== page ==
Typical Peruvian Food

Far from being complete, here we mention just a few typical Peruvian dishes you can find during your Cusco holiday: 
Appetizers
Anticucho - pieces of grilled meat, the most popular being beef heart, but also  together with a potato. The meat is marinated in vinegar and herbs before it is grilled. 
Ceviche -pieces of raw white fish, marinated in lime juice and spiced with chilli peppers, accompanied with sliced red onions, corn, sweet potato and seaweed.  A very popular dish served only for lunch. It can also be served as a main dish. 
Choclo con queso - cooked corn served with local fresh white cheese. Mostly sold by street vendors.
 

 

Waiter at restaurant La Quinta Eulalia in Cusco with typical Peruvian dishes

Local Peruvian Main Dishes in Cusco

Cuy al horno - guinea pig, roasted in the oven. Always great for spectacular holiday photos. Peruvians eat this dish normally only for special occasions.  
Cuy chactado: Fried Guinea pig, breaded with corn flour accompanied with salad and baked potatoes. The cuy comes fresh. If you want to try this dish we recommend the restaurant "La quinta Eulalia" (only open from 11:00 to 4:00 pm). 
Chicharon - deep fried pork served together with cooked corn, raw sliced onion seasoned with mint leaves.  
Lomo saltado - stir fried slices of beef together with onions, tomato, sauced with chilli's, vinegar and soy sauce, served together with french fries and rice. 
Roccoto relleno - hot pepper stuffed with chopped beef, peas, carrots and potatoes. It is then covered with a mixture of egg-white, milk and cheese and cooked in an oven.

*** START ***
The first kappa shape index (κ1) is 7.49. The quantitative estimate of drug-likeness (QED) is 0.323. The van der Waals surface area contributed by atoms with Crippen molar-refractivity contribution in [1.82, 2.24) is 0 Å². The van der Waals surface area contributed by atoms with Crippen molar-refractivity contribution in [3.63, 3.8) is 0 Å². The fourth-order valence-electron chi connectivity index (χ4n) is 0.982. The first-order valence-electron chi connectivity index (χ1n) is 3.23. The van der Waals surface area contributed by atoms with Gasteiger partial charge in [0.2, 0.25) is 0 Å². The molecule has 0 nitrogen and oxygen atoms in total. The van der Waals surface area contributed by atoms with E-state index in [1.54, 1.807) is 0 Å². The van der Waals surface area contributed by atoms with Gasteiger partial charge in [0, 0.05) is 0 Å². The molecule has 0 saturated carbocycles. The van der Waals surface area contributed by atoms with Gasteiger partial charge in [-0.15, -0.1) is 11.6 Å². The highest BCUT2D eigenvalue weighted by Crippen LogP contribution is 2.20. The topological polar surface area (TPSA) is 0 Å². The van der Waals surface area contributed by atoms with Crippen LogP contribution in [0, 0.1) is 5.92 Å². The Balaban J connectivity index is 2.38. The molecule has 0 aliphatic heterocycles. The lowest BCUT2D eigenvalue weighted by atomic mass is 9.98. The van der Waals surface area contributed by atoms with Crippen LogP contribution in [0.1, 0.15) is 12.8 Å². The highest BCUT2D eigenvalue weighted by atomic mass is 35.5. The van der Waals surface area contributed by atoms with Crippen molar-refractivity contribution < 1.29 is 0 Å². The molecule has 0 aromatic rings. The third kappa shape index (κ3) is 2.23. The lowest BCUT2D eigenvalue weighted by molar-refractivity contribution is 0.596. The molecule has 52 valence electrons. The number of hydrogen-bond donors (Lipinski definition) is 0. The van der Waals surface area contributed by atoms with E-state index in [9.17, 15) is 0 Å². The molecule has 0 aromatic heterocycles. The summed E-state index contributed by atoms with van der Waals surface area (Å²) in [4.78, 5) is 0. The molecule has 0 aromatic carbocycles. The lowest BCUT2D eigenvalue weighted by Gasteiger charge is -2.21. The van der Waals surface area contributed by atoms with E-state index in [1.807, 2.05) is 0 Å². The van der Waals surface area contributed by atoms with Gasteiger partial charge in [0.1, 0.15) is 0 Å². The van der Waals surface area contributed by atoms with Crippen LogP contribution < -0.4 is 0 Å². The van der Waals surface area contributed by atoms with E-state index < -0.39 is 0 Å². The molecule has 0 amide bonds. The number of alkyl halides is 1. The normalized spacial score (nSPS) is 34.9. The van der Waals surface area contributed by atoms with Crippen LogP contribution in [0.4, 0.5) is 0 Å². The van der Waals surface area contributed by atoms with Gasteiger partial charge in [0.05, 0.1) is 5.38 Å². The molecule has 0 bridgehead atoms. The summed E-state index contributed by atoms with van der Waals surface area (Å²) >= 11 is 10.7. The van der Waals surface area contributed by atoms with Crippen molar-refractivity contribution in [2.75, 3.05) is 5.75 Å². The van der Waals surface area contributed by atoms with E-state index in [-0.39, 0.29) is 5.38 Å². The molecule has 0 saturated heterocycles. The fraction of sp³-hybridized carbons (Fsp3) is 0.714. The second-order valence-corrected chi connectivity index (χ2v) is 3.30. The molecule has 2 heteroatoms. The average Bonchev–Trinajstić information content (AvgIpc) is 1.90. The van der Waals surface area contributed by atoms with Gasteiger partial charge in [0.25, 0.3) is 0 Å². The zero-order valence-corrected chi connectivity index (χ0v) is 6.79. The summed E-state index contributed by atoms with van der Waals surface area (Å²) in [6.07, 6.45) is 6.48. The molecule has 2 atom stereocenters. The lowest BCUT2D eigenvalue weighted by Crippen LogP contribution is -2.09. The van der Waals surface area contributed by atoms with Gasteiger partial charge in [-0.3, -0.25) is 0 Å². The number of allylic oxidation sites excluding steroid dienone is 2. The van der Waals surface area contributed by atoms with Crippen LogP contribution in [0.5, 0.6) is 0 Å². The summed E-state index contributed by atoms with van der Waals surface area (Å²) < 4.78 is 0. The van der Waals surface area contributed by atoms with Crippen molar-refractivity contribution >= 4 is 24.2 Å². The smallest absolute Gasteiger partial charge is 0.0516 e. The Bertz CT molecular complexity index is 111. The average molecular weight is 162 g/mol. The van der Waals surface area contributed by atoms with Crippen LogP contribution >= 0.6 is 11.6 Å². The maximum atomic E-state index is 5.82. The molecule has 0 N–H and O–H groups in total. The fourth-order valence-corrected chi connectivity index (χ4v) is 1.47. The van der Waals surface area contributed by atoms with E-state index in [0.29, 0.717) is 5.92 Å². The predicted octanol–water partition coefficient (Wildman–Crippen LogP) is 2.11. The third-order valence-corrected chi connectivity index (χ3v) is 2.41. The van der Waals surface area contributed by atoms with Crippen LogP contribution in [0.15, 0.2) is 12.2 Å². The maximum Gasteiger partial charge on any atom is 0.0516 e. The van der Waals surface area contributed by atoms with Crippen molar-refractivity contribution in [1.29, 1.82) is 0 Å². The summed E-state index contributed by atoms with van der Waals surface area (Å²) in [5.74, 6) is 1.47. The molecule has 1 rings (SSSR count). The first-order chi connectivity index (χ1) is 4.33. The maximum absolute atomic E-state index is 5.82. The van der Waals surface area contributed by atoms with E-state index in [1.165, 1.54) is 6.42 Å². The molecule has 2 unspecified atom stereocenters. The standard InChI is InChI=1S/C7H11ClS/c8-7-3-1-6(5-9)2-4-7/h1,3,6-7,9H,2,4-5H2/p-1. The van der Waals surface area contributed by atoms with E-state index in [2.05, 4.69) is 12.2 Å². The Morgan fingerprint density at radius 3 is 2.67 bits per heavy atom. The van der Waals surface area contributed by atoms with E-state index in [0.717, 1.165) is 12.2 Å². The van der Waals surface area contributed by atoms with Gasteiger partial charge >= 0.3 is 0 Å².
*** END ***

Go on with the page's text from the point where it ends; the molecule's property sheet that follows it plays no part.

Risotto de quinua - an example of fusion of Mediterranean and Peruvian cuisine, risotto made of quinua.
Quinua is a typical Andean grain like crop. It has become popular in other countries because of its nutritional value (high level of proteins). The NASA uses quinoa on its space flights because of its high nutritional values.

Desserts
Lucuma,  Chirimoya, Sauco  and Maracuya are local Peruvian fruits and ingredients often used for desserts. You will find many desserts like cheesecakes and mousses made with these fruits.
Arroz con leche - rice with milk, cinnamon, clove and vanilla are added for flavour
Suspiro de Limena - sweet milk caramel topped with meringue, and flavoured with cinnamon and port wine.
Picarones - deep fried, ring-shaped pumpkin fritter coated with molasses syrup.
Mazamorra Morada is a multiethnic -jelly dessert made based on purple corn. 

Drinks in Cusco

Non alcoholic
Chicha morada - usually homemade soft-drink made from boiled purple corn, pineapple and sugar. Further additions are clove and cinnamon. Commonly served during lunch  
Inka Cola - Peru's national soft drink, a sweet, yellow-coloured drink with a larger market share than Coca Cola. Eventually, in 1999 Coco Cola bought 50% of the Inca Kola corporation in order increase its market-share in Peru. 
Mate de coca - infusion made from coca leaves. Many hotels serve mate de coca for free on arrival to their guests. Among its many medicinal usages it is considered to be highly effective to help to quickly adapt to high altitude and thus preventing altitude sickness. 

Alcholic
Pisco Sour - Peru's national cocktail made of Pisco, lemon juice, egg-white and sugar. Pisco is a sort of brandy made from grapes and comes from the Ica region near the coast of Peru. 
Chicha - a low alcohol (typically 1% - 3%) beverage made of corn, mostly prepared at home. Strawberries can be added to the chicha and it is then called frutillada.
Our Cusco Restaurant Guide includes small typical eateries as well as up-scale restaurants. Note that some of the typical local restaurants only are open for lunch.